For example, one obstacle in Vella’s path requires you to combine items in your possession in order to proceed; it may be an established trope in point-and-clicks but there’s no prior indication that you can do this and from my recollection this type of solution never crops up again. Objects in your inventory also need to be dragged and dropped to their intended targets, as simply clicking on them will result in a quip about their description, but this is never explained and is something the player has to figure out for themselves.

The art of playing a point-and-click used to be innate back in the old days because the presentation was often simple or at least made it clear how it was played, but at times the standard mechanics in Broken Age have been streamlined in a way that has the unintentional consequence of making them feel muddied. It’s almost as though Double Fine have seen fit to “revive” the genre on their own terms rather than anyone else’s.

At times it seems like Schafer and Co haven’t actually paid attention to the advancements that have been made in their absence, but instead focused on problems that used to exist when adventuring was still in vogue during the nineties, and ignored what everyone else has been doing. The ability to skip dialogue is present, but it cuts out the entire conversation thread rather than just one line and is assigned to the space-bar, rather than the left-click command as is the case everywhere else. There’s the option to double-click to move from one scene to another, but it often takes longer than it should because the camera will be zoomed in in such a way that you have to move halfway across the area before it draws back enough that you can activate the command.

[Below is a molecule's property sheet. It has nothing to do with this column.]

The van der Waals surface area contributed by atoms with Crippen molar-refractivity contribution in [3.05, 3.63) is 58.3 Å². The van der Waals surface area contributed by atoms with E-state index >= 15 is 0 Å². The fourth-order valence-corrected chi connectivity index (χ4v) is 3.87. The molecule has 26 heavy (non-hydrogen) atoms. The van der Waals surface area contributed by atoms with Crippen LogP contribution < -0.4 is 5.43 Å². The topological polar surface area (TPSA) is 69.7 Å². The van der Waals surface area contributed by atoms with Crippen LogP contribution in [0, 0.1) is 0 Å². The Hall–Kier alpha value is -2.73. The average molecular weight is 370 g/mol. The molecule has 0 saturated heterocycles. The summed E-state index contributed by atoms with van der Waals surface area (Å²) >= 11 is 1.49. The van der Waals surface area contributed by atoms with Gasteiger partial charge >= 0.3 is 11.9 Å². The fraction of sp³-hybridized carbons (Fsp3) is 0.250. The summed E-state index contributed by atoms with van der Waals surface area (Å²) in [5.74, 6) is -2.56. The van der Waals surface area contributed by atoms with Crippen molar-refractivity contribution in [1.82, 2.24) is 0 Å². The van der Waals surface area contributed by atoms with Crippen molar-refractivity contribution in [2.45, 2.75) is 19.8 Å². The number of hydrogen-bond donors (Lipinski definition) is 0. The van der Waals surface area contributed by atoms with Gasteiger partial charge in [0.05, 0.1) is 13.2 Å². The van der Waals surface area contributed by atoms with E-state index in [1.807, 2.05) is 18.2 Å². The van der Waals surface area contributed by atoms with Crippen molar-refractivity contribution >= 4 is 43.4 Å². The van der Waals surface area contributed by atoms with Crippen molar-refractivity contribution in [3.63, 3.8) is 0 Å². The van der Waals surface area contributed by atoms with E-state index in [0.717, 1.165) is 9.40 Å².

Pixel-hunting is a thing of the past and everything you can click on is clearly highlighted by the cursor, but there’s no ‘reveal-hot-spot’ command – something that’s essentially standard in this genre by now. Broken Age fixes some of the mistakes of the past, yet it really should have paid attention to the solutions of the present when doing so, because if it had then it could have been pioneering instead of playing catch-up.

It works heavily in its favour that Broken Age is charming, often hilarious and frequently intelligent, then. The bulk of this comes down to the writing, which feels just as much considered as it does silly and banal. There’s a greater maturity and cohesion to both the story and a vast sense of the humour, and although there’s nothing as iconic or infinitely quotable as three-headed monkeys or insult sword-fighting, there’s still plenty to laugh and smile at.

In the early stages of Vella’s journey, the humour is less laugh-out-loud than it is utilised to juxtapose the saccharine world and the quirkiness of the people that inhabit it against the horrifying reality of the Maiden’s Feast – a ceremony in which teenage girls are willingly sacrificed to an eldritch monstrosity – and the shocking complacency and exuberance with which it’s regarded. From there the jokes tend to focus more on the various characters she meets, from almost-certainly a cult leader Harm’ny Lightbeard to Curtis, a lumberjack who has become deathly afraid of the trees since they’ve started screaming at him.